Darwinian evolution is also a model. In its case, further experimentation has continued to show it to be a good model for some types of evolution (there are other models that explain other types of evolution, such as drift and assortative mating). Does that mean it has somehow been “proved” as fact? In the purest sense of philosophical “truth”, no. In all practical ways of looking at the world, absolutely yes. It is by far the best model we have for much evolutionary phenomena that we observe, and continues to be predictive. (Anti-evolutionists, of course, believe that the existence of models other than natural selection is an argument against evolution in general. They apparently haven’t thought through that there is nothing inconsistent about evolution having multiple mechanisms.)

So the idea that the scientific method is somehow failing us because of bias is of course hogwash. Any biased idea in the literature will be eventually discredited, because science does not have an ideology.

But the core problem that the article starts with is the real one: that drugs and other medical protocol are often approved using bad science (a major theme of this blog). There is a lot of bad science in the medical literature, but that is not as big a problem as the fact that drugs are distributed or recommended to the public before the scientific process has a chance to refute bad results:

In 2005, [John] Ioannidis published an article in the Journal of the American Medical Association that looked at the forty-nine most cited clinical-research studies in three major medical journals. Forty-five of these studies reported positive results, suggesting that the intervention being tested was effective. Because most of these studies were randomized controlled trials—the “gold standard” of medical evidence—they tended to have a significant impact on clinical practice, and led to the spread of treatments such as hormone replacement therapy for menopausal women and daily low-dose aspirin to prevent heart attacks and strokes. Nevertheless, the data Ioannidis found were disturbing: of the thirty-four claims that had been subject to replication, forty-one per cent had either been directly contradicted or had their effect sizes significantly downgraded.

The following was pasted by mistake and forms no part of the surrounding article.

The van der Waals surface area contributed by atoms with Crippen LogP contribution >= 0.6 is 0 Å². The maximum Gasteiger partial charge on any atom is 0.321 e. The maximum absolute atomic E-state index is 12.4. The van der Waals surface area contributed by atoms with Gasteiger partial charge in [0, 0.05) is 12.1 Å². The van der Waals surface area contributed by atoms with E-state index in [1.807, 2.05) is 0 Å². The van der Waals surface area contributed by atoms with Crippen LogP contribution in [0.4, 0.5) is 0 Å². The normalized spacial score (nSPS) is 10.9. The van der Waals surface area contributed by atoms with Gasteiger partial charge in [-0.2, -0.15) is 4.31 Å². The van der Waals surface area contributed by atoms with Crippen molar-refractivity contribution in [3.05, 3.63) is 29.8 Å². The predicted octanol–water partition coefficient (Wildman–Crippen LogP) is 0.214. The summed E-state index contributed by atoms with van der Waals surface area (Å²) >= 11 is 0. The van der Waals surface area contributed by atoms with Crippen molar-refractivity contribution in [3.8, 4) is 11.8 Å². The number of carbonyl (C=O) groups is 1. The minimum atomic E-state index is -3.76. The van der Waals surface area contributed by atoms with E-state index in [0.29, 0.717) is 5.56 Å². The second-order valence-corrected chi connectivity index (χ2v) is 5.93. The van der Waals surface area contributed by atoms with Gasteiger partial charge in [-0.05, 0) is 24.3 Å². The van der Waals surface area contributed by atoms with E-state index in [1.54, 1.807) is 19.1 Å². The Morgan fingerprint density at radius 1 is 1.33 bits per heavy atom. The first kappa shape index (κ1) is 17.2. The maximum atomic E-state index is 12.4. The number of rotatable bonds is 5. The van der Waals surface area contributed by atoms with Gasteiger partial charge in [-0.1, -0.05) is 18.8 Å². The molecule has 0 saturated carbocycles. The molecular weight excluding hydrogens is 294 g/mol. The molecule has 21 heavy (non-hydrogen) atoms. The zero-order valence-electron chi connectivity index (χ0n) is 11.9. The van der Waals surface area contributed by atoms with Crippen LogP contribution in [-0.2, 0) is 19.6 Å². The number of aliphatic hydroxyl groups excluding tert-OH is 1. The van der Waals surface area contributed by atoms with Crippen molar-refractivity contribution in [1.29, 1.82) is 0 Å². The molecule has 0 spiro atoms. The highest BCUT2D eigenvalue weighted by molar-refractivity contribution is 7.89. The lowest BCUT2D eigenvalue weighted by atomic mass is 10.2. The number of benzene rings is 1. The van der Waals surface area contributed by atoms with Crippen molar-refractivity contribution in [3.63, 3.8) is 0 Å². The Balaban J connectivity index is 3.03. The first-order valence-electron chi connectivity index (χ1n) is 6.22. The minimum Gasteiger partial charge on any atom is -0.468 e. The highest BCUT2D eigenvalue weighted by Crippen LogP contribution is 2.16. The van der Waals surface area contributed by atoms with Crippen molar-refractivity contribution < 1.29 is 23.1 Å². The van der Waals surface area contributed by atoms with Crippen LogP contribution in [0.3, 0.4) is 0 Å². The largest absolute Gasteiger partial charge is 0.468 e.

To be fair to researchers, this problem may not be quite as bad as it seems. The FDA has more than once rushed drugs to market against the recommendations of its advisory panel, which is tasked with evaluating the science. Schooler, who investigated his own biases resulting in changing experimental results, now joins many scientists in advocating a relatively easy way to provide at least a partial check on the strong influences that bias a lot of medical studies: the establishment of a protocol database in which researchers must register their experimental methods before the experiment is conducted, and the results after. This would allow outside scientists to challenge and help correct flawed methodology (which routinely gets by reviewers and editors, who also often have a stake in the results). But perhaps most important, it would go a long way toward preventing the burying of negative results, a common practice that heavily skews the data available for review by the FDA.

Further reading
The Atlantic had a somewhat similar article focusing on medical research in November.

See an interesting philosophical discussion on Karl Popper and his views at Jacob Scriftman’s blog. Wikipedia also has a good discussion of Popper’s philosophy and criticisms of it.